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Chobits, Volume 1 Paperback – April 23, 2002


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Product Details

  • Paperback: 192 pages
  • Publisher: Tokyopop (April 23, 2002)
  • Language: English
  • ISBN-10: 1931514925
  • ISBN-13: 978-1931514927
  • Product Dimensions: 7.2 x 5.4 x 0.6 inches
  • Shipping Weight: 3.2 ounces
  • Average Customer Review: 4.5 out of 5 stars  See all reviews (81 customer reviews)
  • Amazon Best Sellers Rank: #417,080 in Books (See Top 100 in Books)

Editorial Reviews

From the Publisher

CLAMP is an all-female team and one of the hottest groups of manga creators in Japan today. Credited with bridging the gap between male and female comic fans, CLAMP has many other series to their credit, including X, Clover, as well as Magic Knight Rayearth followed fanatically by readers wherever they're available

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Customer Reviews

It's one of the funniest things I've read in a while.
bonsai chicken
The story's just so cute and funny, yet romantic and sad at times. but then again that's what a good story should be!
Sophina
A highly entertaining read and definitely recommended to fans of both manga and science-fiction in general.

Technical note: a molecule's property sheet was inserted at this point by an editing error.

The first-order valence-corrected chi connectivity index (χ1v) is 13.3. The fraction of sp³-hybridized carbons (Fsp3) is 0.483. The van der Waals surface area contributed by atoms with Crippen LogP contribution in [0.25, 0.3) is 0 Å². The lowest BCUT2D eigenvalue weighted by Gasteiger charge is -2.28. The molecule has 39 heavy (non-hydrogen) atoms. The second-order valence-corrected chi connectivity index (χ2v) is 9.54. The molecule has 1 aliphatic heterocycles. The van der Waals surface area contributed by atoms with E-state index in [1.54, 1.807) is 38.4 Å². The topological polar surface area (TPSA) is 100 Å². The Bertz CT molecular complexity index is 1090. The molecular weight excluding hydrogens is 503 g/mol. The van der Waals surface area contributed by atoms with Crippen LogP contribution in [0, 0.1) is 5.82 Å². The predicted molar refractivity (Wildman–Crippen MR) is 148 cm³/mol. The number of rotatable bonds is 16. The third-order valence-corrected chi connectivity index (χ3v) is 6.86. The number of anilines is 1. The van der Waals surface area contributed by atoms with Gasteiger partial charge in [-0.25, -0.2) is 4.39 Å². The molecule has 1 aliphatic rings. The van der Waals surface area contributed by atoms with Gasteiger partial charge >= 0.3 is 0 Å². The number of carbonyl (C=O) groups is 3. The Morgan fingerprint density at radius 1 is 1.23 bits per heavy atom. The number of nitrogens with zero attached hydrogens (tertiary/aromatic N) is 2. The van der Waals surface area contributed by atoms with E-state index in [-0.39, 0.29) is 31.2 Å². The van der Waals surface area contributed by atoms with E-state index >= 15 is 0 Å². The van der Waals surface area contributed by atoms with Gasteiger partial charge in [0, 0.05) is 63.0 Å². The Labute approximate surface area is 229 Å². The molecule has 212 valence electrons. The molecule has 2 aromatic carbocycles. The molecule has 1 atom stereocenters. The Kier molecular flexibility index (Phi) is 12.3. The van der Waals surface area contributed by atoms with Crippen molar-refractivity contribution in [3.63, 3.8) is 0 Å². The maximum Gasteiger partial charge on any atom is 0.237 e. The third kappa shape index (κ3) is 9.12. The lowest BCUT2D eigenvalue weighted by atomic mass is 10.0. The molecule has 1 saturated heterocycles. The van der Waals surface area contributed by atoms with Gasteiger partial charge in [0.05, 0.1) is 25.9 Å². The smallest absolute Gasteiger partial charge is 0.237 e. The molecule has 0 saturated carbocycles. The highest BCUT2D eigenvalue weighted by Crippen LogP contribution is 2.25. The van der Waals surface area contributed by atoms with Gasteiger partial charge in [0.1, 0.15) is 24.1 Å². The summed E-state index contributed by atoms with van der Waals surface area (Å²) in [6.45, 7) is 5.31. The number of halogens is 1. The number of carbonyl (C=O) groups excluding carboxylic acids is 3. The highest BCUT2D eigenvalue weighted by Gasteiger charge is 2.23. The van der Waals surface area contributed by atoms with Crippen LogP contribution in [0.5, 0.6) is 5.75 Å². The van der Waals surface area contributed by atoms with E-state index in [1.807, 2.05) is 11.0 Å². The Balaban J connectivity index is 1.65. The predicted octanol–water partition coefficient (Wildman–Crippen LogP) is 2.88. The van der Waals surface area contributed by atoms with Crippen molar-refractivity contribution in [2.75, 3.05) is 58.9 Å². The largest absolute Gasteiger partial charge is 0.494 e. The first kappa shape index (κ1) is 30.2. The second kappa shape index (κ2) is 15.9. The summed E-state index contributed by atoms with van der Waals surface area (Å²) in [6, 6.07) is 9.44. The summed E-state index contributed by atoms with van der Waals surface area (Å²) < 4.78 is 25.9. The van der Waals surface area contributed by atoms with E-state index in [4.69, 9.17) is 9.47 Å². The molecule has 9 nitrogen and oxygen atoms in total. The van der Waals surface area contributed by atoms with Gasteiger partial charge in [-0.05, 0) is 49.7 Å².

Sibelius

Most Helpful Customer Reviews

21 of 21 people found the following review helpful By bonsai chicken on January 29, 2003
Format: Paperback
CHOBITS takes place in a not-too-distant future when personal computers in humanoid form are all the rage. Perpetually broke Hideki can't afford one, but he is lucky enough to stumble upon a discarded "persocom" lying in the trash while walking home from work one night. Seizing the opportunity, he takes her home and activates her, but she has no memory. He attempts to train her and seeks assistance from a twelve-year old programming genius, who suspects that she may be one of a rumored new model of supercomputer called CHOBITS.
This is the first of a series of collections by the female manga collective known as CLAMP. For those like me, who find much of their work either too dry or too juvenile, this is something different. There's quite a bit of mild sexual humor (for example, there is a running joke regarding Chi's tendency to learn by copying others, including those she finds in certain magazines Hideki has scattered about his apartment) but it's not an adult book. Chi manages to be both adorable and sexy in an innocent way. It's one of the funniest things I've read in a while.